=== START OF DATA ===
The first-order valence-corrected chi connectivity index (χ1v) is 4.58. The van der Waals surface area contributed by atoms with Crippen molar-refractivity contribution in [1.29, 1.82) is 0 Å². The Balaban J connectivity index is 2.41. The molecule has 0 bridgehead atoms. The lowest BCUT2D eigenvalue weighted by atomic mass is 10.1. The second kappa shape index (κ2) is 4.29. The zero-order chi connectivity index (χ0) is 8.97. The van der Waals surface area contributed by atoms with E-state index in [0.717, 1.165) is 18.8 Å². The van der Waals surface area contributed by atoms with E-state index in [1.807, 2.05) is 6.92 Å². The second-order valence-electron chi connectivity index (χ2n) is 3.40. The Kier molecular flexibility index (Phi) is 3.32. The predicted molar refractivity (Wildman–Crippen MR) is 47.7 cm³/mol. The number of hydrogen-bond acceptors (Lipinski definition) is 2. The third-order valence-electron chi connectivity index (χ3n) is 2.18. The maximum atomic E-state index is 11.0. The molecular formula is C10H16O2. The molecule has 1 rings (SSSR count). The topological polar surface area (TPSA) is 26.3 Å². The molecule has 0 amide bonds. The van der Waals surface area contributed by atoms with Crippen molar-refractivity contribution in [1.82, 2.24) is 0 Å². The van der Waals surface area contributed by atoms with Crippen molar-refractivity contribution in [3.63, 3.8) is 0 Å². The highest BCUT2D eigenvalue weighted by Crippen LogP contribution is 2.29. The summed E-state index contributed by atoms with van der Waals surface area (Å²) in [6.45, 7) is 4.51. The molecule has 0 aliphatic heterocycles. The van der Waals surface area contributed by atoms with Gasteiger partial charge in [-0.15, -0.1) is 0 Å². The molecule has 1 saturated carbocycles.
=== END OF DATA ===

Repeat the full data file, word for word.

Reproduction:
The first-order valence-corrected chi connectivity index (χ1v) is 4.58. The van der Waals surface area contributed by atoms with Crippen molar-refractivity contribution in [1.29, 1.82) is 0 Å². The Balaban J connectivity index is 2.41. The molecule has 0 bridgehead atoms. The lowest BCUT2D eigenvalue weighted by atomic mass is 10.1. The second kappa shape index (κ2) is 4.29. The zero-order chi connectivity index (χ0) is 8.97. The van der Waals surface area contributed by atoms with E-state index in [0.717, 1.165) is 18.8 Å². The van der Waals surface area contributed by atoms with E-state index in [1.807, 2.05) is 6.92 Å². The second-order valence-electron chi connectivity index (χ2n) is 3.40. The Kier molecular flexibility index (Phi) is 3.32. The predicted molar refractivity (Wildman–Crippen MR) is 47.7 cm³/mol. The number of hydrogen-bond acceptors (Lipinski definition) is 2. The third-order valence-electron chi connectivity index (χ3n) is 2.18. The maximum atomic E-state index is 11.0. The molecular formula is C10H16O2. The molecule has 1 rings (SSSR count). The topological polar surface area (TPSA) is 26.3 Å². The molecule has 0 amide bonds. The van der Waals surface area contributed by atoms with Crippen molar-refractivity contribution in [1.82, 2.24) is 0 Å². The van der Waals surface area contributed by atoms with Crippen molar-refractivity contribution in [3.63, 3.8) is 0 Å². The highest BCUT2D eigenvalue weighted by Crippen LogP contribution is 2.29. The summed E-state index contributed by atoms with van der Waals surface area (Å²) in [6.45, 7) is 4.51. The molecule has 0 aliphatic heterocycles. The van der Waals surface area contributed by atoms with Gasteiger partial charge in [-0.15, -0.1) is 0 Å². The molecule has 1 saturated carbocycles.